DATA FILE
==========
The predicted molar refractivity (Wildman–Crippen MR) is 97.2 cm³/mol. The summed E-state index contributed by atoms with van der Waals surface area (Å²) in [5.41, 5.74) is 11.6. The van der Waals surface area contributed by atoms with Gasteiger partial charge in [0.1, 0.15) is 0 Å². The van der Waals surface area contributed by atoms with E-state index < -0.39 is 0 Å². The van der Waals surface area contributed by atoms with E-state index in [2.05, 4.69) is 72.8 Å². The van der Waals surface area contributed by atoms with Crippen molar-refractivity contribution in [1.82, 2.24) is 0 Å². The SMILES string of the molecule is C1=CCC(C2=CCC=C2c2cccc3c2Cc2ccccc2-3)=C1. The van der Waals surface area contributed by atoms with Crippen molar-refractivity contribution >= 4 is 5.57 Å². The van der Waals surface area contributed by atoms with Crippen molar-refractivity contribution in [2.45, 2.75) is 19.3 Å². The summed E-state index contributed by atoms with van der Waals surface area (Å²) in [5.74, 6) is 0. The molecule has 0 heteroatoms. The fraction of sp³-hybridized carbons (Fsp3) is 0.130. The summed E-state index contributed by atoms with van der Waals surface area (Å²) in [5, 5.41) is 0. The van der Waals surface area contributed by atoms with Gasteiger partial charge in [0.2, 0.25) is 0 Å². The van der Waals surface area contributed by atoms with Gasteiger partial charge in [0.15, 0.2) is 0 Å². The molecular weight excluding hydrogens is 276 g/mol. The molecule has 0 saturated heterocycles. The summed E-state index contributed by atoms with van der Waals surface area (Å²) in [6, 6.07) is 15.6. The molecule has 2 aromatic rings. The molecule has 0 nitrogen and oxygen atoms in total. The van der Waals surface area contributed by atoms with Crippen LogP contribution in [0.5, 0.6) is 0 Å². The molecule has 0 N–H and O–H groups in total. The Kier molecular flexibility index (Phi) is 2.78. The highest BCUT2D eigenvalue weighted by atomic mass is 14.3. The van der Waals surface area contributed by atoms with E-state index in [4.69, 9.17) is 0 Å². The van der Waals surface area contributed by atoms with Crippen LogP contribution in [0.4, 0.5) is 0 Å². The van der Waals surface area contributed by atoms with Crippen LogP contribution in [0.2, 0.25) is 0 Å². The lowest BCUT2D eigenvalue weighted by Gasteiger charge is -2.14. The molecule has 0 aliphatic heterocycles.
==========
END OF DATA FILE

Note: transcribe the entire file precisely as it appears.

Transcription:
The predicted molar refractivity (Wildman–Crippen MR) is 97.2 cm³/mol. The summed E-state index contributed by atoms with van der Waals surface area (Å²) in [5.41, 5.74) is 11.6. The van der Waals surface area contributed by atoms with Gasteiger partial charge in [0.1, 0.15) is 0 Å². The van der Waals surface area contributed by atoms with E-state index < -0.39 is 0 Å². The van der Waals surface area contributed by atoms with E-state index in [2.05, 4.69) is 72.8 Å². The van der Waals surface area contributed by atoms with Crippen molar-refractivity contribution in [1.82, 2.24) is 0 Å². The SMILES string of the molecule is C1=CCC(C2=CCC=C2c2cccc3c2Cc2ccccc2-3)=C1. The van der Waals surface area contributed by atoms with Crippen molar-refractivity contribution >= 4 is 5.57 Å². The van der Waals surface area contributed by atoms with Crippen molar-refractivity contribution in [2.45, 2.75) is 19.3 Å². The summed E-state index contributed by atoms with van der Waals surface area (Å²) in [5.74, 6) is 0. The molecule has 0 heteroatoms. The fraction of sp³-hybridized carbons (Fsp3) is 0.130. The summed E-state index contributed by atoms with van der Waals surface area (Å²) in [5, 5.41) is 0. The van der Waals surface area contributed by atoms with Gasteiger partial charge in [0.2, 0.25) is 0 Å². The van der Waals surface area contributed by atoms with Gasteiger partial charge in [0.15, 0.2) is 0 Å². The molecular weight excluding hydrogens is 276 g/mol. The molecule has 0 saturated heterocycles. The summed E-state index contributed by atoms with van der Waals surface area (Å²) in [6, 6.07) is 15.6. The molecule has 2 aromatic rings. The molecule has 0 nitrogen and oxygen atoms in total. The van der Waals surface area contributed by atoms with Crippen LogP contribution in [0.5, 0.6) is 0 Å². The molecule has 0 N–H and O–H groups in total. The Kier molecular flexibility index (Phi) is 2.78. The highest BCUT2D eigenvalue weighted by atomic mass is 14.3. The van der Waals surface area contributed by atoms with E-state index in [4.69, 9.17) is 0 Å². The van der Waals surface area contributed by atoms with Crippen LogP contribution in [0.4, 0.5) is 0 Å². The van der Waals surface area contributed by atoms with Crippen LogP contribution in [0.2, 0.25) is 0 Å². The lowest BCUT2D eigenvalue weighted by Gasteiger charge is -2.14. The molecule has 0 aliphatic heterocycles.